While some traditionalists may deride Twitter, he noted that Jay Rosen, the New York University journalism scholar, has more than 48,000 followers on Twitter, and that many of his posts lead to pieces that are much longer than a tweet. Rosen also has a blog and writes books and longer articles – so his social media activity enhances his visibility but doesn’t limit his traditional scholarship, Parry said.
While Rosen is a big name in his field, Parry said others use new media tools to gain influence they would never have on the basis of their names and current positions. He cited the case of Aaron Bady, a PhD student at the University of California at Berkeley whose blog zunguzungu has influenced journalists around the world, prompting The Atlantic Monthly to call him “The Unknown Blogger Who Changed WikiLeaks Coverage”.
Not everyone on the panel was certain that various new media forms could change things for the humanities. Samuel Cohen, associate professor of English at the University of Missouri at Columbia, said he is not opposed to social media, but wonders whether “the nature of the crisis [in the humanities] is such that social media can really address it”.
Cohen said that the humanities are being hurt by battles over money and a revival of the culture wars. “It’s 1994 out there,” he said, with universities being told to operate like businesses and some of those in power having decided that fields like foreign languages and Classics can be defined only as “money-losers”.
In this environment, he asked, while social media may connect humanists, he is less certain that they will change the public debate. “Will Newt Gingrich read our tweets?” he asked.
Erin E. Templeton, assistant professor of English at Converse College, said that it wasn’t just Newt Gingrich who is a potential audience – and that is both a positive and a negative. “How open can we be really if our chair is following our Twitter stream, if our dean is our Facebook friend?” she asked.
Still, Templeton argued in favour of openness – and for not just calling something “open” because its sponsor does. For instance, she was critical of Open Yale Courses – in which videos of selected courses are available online. Because there is no interaction between the professors and anyone who views the material, “it’s strictly passive”, she said, with as much meaningful interaction as when she offers Jack McCoy advice while watching a Law & Order rerun.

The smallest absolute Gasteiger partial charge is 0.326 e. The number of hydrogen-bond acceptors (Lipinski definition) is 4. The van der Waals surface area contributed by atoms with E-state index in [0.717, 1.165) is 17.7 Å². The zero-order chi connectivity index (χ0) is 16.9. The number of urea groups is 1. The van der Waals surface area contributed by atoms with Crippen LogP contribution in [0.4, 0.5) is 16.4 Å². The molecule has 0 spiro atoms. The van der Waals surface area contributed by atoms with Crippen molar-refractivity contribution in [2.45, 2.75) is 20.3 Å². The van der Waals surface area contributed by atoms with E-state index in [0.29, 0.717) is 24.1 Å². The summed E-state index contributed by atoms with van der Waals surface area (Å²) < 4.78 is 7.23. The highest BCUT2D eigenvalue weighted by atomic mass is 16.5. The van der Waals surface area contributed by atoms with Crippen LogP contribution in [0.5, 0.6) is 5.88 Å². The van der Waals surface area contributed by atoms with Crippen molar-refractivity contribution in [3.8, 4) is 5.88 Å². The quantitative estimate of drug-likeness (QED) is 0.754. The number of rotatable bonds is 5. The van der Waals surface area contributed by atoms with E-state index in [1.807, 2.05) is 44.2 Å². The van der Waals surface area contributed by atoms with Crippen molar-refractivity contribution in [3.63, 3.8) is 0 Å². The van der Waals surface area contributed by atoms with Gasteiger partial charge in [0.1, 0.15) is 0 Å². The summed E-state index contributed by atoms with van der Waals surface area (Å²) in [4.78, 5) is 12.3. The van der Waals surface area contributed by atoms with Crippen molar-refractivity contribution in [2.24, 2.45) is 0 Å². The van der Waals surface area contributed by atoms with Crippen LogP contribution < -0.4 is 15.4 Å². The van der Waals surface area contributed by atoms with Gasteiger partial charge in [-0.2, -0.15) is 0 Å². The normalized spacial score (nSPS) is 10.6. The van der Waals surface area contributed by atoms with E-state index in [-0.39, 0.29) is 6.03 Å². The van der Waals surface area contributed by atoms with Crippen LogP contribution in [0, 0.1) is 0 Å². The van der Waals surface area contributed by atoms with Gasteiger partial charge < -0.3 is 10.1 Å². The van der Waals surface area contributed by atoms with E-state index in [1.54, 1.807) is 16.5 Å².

Real openness is based on “exchange”, she said, not just “consumption”.
Some of the value of true exchange can be seen on small scales, and without the world watching, Templeton noted. She said that while she values her colleagues, she is in a department with a handful of people who are full-time English professors – and without anyone who shares her 20th-century focus. Her online communities provide constant interaction and feedback, she said, from those who work on similar issues.
“Openness is something to be celebrated,” she said, even if it is also “something to be careful about”.
In the audience discussion after the presentations, several attendees cited other benefits to being part of the “open professoriat”. One person said that he served on dozens of peer review panels, and that many times he has seen younger scholars’ work get praised (and approved) because of the reputation of their social media writing. While there are of course times that someone will note a blog or Twitter feed and say “that guy’s an idiot”, this professor said that he has far more often seen an online presence boost a scholar.
Another made the point that the sort of public outreach advocated by proponents of using new media need not be done in isolation from more traditional forms of outreach, and suggested that humanities scholars could benefit from both kinds of visibility. “It’s not just about Twitter,” she said. “It’s also about going out to the Rotary Club.”